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Joey Kulkin
Annnnd the pitch ...
Annnnd the pitch ...

Joey's posts

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Another photo shoot with Abba the Bull ...

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I started to watch Lou Grant for the first time in 40 years when a redheaded girl walked into the gallery and ...

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Mr. Tomlin buys a painting by Mike Bethel. THAT Mike Bethel.

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Here is Kulk's Q&A with crazy-eyed comedian Kurt Metzger of the show Horace and Pete, by far the most artistic and exquisite theatrical production on the Internet these days. Kulk asked Kurt these questions in a series of Twitter messages. He answered in kind.

Kulk: Why do you think Louis called you to be in the show?

Kurt: 1. Luckily for me I happened to fit in a particular spot in his grand plan for the show.

Kulk: How did he describe the show, and what did you think of his idea?

Kurt: He described it as a sitcom that had no laugh track and he could put out whenever and could have current events in it and had zero marketing. That way if you don't like it, so what? It's not for you. He didn't push it in your face like everything is now. Also all these huge names were in it just because they wanted to work with him. Also Paul Simon agreed to write a theme song. I thought it was the coolest thing I ever heard.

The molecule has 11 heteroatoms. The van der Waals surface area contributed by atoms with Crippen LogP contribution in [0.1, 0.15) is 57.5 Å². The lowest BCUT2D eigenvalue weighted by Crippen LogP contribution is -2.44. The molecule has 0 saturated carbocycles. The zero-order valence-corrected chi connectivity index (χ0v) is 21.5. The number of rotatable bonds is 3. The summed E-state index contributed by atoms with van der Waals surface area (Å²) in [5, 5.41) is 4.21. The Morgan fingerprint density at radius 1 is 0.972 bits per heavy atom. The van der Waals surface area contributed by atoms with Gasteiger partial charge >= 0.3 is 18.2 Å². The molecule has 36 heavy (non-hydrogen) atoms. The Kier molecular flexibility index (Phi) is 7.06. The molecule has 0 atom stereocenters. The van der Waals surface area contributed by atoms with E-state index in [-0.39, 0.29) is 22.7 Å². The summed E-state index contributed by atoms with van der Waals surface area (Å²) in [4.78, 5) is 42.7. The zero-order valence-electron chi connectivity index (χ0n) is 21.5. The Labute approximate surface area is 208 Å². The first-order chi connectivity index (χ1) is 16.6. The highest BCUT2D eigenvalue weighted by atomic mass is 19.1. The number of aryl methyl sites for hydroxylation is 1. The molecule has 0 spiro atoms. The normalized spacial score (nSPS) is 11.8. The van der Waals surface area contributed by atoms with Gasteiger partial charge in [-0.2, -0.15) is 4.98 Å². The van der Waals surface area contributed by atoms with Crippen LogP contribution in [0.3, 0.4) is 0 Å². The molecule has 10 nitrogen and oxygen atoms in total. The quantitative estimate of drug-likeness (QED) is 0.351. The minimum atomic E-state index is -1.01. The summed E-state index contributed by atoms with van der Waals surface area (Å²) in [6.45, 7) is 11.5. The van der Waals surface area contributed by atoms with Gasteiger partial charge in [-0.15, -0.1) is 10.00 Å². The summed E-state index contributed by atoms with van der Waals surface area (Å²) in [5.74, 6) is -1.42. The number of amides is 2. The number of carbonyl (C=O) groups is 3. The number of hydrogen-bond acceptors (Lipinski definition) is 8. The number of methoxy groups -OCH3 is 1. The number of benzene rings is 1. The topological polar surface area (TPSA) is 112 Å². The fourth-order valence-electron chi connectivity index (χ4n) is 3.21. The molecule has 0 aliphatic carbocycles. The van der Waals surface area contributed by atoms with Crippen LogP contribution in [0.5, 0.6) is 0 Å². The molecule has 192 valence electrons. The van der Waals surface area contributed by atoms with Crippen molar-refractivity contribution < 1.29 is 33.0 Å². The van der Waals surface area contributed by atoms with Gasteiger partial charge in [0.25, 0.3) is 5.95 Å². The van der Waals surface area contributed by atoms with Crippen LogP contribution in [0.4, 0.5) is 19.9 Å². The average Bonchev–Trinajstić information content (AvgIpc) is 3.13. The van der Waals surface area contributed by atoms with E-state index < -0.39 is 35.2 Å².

Kulk: What did you think after the 1st episode?

Kurt: That I would probably never get to do something as cool as this again.

Kulk: What has the defining moment of the show been?

Kurt: Episode 3 I think. Laurie Metcalf is stunningly good delivering this long ass monologue. Also it's short and only has 3 characters. It's a good marker of how unpredictable the show is.

Kulk: How would you characterize working with Alan Alda?

Kurt: That guy is great. But really everyone is cool to work with on it. It's cartoonishly ideal. Alan is very comfortable to be around. We sit at a bar for long stretches so you end up hanging out like it's a real bar. I'm not really an actor. So I didn't realize how much of it is the other actors. Since they're all pros and legends it makes it easier for me. Closest thing to acting class I ever had I guess.

Kulk: Did they really need to kill off Uncle Pete?

Kurt: I don't know if they needed to do anything in the show. It kinda just happens. Like life.

Kulk: Funniest thing Steven Wright has blurted between takes?

Kurt: In the one with Trisha where she is yelling the n-word because of her Tourettes. And Greer who plays Carl who is black, tells her he's not offended. Steven blurted out "I wasn't offended either!" Louis put it in because it cracked us up.